Water Works: Examining Eyewash Stations and Emergency Showers

DF SafetyHealth and Safety Tips, Workplace Safety

Eyewash stations and emergency showers are essential pieces of safety equipment found in workplaces where employees may be exposed to hazardous materials. They are critical for quickly flushing out chemicals or other harmful substances from the eyes and skin to help prevent injury or minimize damage.  

What is an eye wash station? 

Eye wash stations are used to rinse the eyes and face which should be utilized immediately to flush out hazardous substances. They commonly have a basin or fountain that provides a continuous flow of water. They should be easily accessible, and located within a short distance from spaces where any chemicals or hazards are handled.  

What is an emergency shower? 

Emergency showers are large units which provide a significant amount of water that is used to rinse chemicals or dangerous substances from the entire body. The safety shower is generally started by pulling a handle or pressing a button, allowing for a continuous flow of water. They are usually located where there is high risk of exposure.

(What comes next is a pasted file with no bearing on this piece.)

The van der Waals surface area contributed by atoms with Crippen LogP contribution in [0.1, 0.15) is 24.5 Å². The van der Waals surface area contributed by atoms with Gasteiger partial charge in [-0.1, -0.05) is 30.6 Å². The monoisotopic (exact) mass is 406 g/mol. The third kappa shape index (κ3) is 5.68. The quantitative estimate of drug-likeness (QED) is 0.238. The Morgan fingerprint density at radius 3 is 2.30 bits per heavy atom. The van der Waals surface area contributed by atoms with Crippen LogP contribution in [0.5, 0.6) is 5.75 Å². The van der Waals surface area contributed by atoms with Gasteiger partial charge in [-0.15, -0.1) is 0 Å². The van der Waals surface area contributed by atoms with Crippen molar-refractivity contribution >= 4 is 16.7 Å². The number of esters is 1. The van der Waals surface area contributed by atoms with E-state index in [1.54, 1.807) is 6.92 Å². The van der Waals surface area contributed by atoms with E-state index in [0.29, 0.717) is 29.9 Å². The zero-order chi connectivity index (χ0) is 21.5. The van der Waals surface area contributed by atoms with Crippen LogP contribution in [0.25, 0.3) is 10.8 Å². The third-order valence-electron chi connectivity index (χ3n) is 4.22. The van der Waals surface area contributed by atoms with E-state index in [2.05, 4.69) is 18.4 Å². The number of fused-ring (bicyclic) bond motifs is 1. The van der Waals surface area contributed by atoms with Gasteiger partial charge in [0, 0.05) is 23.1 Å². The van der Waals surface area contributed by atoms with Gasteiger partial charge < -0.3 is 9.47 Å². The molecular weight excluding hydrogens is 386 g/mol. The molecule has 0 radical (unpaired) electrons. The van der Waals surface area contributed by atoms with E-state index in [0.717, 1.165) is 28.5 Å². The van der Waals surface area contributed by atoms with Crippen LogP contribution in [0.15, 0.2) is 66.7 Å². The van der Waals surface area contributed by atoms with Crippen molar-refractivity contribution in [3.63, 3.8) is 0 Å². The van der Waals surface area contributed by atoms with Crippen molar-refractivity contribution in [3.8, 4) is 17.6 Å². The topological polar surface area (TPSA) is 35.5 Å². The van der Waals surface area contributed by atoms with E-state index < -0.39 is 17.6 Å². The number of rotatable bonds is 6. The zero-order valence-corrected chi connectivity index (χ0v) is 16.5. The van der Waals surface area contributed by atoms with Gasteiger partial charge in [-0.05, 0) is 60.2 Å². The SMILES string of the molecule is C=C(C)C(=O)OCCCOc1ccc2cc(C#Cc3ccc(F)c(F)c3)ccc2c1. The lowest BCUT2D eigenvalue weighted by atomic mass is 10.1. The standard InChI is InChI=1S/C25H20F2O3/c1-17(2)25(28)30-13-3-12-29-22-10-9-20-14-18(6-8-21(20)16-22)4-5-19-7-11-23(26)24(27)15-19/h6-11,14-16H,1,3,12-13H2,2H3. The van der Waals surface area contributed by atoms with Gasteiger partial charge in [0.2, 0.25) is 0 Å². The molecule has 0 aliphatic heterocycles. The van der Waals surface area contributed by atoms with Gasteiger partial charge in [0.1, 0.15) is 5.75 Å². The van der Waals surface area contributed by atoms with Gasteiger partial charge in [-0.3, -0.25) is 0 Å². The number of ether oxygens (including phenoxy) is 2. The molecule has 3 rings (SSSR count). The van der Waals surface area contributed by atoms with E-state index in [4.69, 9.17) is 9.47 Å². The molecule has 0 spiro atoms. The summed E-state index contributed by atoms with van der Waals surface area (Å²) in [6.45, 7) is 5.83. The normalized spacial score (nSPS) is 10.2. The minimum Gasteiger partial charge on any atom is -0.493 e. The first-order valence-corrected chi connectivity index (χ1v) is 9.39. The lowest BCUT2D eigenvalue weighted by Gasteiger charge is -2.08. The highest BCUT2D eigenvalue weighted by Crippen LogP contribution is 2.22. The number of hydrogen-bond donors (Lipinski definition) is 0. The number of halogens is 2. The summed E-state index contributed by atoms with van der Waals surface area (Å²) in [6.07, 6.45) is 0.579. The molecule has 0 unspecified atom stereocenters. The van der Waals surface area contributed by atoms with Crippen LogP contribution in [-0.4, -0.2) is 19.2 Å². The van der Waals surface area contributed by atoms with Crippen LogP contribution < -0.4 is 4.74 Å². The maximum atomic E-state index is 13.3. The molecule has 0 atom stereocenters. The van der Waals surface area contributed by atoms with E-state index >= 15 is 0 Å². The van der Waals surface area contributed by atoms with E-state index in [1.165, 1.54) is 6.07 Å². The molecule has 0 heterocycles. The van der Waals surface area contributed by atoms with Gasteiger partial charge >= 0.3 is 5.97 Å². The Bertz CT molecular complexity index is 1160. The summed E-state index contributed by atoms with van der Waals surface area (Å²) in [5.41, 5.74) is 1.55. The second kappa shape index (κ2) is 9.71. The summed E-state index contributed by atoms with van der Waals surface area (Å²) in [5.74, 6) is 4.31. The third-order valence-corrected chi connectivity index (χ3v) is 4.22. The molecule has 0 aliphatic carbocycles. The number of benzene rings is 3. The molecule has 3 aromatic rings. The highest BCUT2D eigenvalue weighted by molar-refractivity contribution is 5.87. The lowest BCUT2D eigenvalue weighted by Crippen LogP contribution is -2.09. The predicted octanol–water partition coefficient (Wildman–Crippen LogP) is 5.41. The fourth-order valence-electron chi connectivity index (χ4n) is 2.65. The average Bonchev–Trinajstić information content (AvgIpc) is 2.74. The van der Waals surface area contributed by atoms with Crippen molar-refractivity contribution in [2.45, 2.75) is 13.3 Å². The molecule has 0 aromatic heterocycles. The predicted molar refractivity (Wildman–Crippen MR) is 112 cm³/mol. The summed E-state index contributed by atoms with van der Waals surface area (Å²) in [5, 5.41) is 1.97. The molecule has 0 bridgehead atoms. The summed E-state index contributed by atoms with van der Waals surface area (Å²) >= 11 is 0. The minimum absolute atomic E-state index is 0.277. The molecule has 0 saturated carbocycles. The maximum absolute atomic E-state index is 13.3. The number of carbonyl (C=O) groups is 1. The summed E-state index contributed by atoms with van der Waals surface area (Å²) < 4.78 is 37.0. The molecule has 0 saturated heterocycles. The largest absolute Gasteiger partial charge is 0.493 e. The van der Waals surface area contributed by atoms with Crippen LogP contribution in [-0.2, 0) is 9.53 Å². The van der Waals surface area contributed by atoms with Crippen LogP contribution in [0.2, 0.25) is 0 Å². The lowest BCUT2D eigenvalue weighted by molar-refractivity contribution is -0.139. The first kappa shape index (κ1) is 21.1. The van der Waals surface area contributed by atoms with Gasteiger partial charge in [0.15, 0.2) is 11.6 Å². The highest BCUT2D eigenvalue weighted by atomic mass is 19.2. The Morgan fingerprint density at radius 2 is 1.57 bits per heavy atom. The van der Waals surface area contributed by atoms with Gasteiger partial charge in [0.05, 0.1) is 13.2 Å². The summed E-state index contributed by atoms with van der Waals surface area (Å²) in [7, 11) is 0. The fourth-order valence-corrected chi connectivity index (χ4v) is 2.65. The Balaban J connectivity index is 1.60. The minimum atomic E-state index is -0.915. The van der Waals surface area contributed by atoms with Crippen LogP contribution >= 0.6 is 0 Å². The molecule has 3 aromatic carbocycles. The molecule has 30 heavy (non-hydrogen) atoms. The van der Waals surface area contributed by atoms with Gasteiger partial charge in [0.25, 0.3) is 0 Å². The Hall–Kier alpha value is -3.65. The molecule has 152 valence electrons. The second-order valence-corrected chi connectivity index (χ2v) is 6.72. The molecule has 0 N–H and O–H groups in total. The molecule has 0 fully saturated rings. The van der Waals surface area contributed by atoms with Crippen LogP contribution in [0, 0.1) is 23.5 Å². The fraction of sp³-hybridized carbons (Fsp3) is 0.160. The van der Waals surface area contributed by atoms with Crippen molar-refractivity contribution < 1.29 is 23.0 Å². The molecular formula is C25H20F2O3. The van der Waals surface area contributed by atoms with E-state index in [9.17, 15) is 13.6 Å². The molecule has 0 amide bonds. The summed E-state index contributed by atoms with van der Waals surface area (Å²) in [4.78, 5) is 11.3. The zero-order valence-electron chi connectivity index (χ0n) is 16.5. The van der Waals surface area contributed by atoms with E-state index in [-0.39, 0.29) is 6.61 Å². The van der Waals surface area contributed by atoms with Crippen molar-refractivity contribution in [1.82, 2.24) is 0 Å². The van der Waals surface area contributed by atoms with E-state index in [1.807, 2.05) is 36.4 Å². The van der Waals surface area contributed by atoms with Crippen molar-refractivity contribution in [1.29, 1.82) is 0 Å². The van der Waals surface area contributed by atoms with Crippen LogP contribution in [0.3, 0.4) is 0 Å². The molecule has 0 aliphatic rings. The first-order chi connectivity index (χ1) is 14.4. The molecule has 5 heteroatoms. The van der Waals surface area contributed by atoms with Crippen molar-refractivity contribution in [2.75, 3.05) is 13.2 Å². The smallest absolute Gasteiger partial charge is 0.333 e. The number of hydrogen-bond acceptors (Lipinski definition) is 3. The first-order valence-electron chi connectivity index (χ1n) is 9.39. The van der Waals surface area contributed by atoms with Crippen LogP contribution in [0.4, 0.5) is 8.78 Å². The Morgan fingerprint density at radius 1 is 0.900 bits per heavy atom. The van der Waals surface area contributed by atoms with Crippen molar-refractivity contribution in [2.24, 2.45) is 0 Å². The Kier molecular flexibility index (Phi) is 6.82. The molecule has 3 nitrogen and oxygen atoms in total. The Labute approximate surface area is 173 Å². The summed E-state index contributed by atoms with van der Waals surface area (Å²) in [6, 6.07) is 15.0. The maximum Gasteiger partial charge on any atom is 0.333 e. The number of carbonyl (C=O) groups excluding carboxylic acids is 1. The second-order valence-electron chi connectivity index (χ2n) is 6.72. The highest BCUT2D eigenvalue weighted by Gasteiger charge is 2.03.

The importance of safety showers and eye wash stations 

According to the Canadian Centre for Occupational Health and Safety (CCOHS), “The first 10 to 15 seconds after exposure to a hazardous product, especially a corrosive product, are critical. Delaying treatment, even for a few seconds, may contribute to a serious injury.”  

It is vital to ensure that proper work procedures are in place and followed and that personal protective equipment (PPE) is always used. Invest in safety glasses that are fitted to your needs and ensure you wear them consistently. Check that the safety glasses are high quality, which can prevent fogging and headaches. 

When it comes to job sites, all protective eyewear in Canada must have the CSA mark on it to show that it meets Canadian Standards Association (CSA) requirements. As outlined by the Canadian Center for Occupational Health and Safety, “CSA-certified eye and face protectors must meet the criteria for impact resistance as outlined in the standard. Only devices made of approved materials are permitted.”

Also, “the manufacturer or supplier certification mark must be present on all approved safety lenses, frames (front and temple), removable side shields, and other parts of the glasses, goggles, or helmets.” 

Emergency showers and eyewash stations should serve as backup and never replace proper safety policies that are intended to help prevent these types of incidents from occurring.  

Currently, there isn’t a Canadian standard for the design or placement of eyewash stations or emergency showers. DF Safety can help your business ensure that you are following relevant legislation for any requirement for this type of equipment.

Give us a call today, and let us help you create a safe environment for all workers.